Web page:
This afternoon I attended a memorial mass for a friend's father, who died 5 years ago. For me, now, any memorial mass for a parent touches very close to home, and I found myself reflecting on Momma's death, too.
I saw my friend and her mother in the front pew, and I could tell my friend was crying. I thought of Momma's funeral and my family in the front rows. Daddy, me, Taylor, Vivian. My sister Summer's family. Ray and his family; Bethany and her family. I remembered how good it was to have so much of my family there beside me, feeling our loss all together. It was easier to bear the pain when I could hold Vivian's hand or cling to Daddy's arm. It was more comforting to bury my face in Taylor's shoulder than into my handkerchief alone.
When I first faced the fact that my mother was dying, I thought of my friend, whose father also died from cancer. She is an only child and I remember thinking to myself, "She only has her mother left to remember her father from her childhood." I wasn't judging her or her parents for having a "small" family; I wasn't trying to congratulate myself for having "so many" siblings. It was merely an observation I had at the time, wrapped all about with the coming loss of my mother. I was especially thankful for my siblings, then, and for my nieces and nephews who had known Grandmama while she was with us.
When my friend stood up to read the prayers of the faithful, she prayed for all those who had suffered the loss of a parent. I lowered my eyes, fighting back tears. Her eyes were red, glistening around the edges with fresh tears, and her voice was very soft, nearly breaking. I knew what she was feeling. And I knew she knew how I felt. We were sisters, in a way, in that moment. We prayed together, heart to heart.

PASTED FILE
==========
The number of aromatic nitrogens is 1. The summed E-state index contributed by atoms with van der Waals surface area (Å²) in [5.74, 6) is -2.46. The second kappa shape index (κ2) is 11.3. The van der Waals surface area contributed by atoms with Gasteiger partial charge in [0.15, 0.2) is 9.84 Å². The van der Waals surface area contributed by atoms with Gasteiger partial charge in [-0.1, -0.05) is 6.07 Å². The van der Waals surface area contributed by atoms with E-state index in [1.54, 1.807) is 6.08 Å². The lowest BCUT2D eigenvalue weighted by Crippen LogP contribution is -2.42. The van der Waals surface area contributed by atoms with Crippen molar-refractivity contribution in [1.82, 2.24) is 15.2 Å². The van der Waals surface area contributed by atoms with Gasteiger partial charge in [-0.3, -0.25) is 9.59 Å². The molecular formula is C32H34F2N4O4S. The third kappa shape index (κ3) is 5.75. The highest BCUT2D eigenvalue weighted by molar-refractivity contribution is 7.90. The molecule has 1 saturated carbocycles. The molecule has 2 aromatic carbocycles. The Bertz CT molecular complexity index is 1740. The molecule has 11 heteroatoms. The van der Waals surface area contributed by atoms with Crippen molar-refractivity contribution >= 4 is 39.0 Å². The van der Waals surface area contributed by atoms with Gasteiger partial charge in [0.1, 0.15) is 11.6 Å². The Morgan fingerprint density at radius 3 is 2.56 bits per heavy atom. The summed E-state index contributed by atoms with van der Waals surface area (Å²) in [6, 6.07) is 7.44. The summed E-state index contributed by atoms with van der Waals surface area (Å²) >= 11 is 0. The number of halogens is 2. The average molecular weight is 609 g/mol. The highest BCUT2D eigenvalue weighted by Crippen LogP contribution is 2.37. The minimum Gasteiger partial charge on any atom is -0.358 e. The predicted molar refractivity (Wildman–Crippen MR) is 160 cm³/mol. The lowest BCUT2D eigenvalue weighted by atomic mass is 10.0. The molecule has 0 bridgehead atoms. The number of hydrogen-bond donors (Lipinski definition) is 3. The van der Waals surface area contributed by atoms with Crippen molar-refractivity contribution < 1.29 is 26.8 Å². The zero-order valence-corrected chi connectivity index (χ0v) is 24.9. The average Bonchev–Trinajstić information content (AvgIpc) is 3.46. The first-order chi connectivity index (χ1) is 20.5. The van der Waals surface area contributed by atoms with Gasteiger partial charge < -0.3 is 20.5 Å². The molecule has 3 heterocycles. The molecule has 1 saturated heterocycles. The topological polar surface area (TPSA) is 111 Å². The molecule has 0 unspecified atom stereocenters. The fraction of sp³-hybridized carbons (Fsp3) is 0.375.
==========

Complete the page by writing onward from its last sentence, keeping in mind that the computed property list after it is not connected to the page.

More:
I was nearly knocked over with the realization of those words. It didn't matter how many siblings I did (or didn't) have--I had a thousand siblings in Christ who pray for me and mourn the loss of my mother with me; who rejoice at the blessings I have received, or laugh at my silliness, and cry at my sorrow. In that moment, watching these two woman remember the life of husband and father, I had a sudden and striking vision of the bond we all share in Christ's Love. I could feel the family-ness fill the whole church, wrapping us all in a firm embrace.
As Christians we know we are all called to something so much greater than this life on earth. As Fr. Tacelli said during his homily, "We who have lost loved ones, we know that we too must follow the same road, making our way toward the same end." Our hope, our eternal hope as Christians, is that we will see our beloved families again, and know them all for the first time.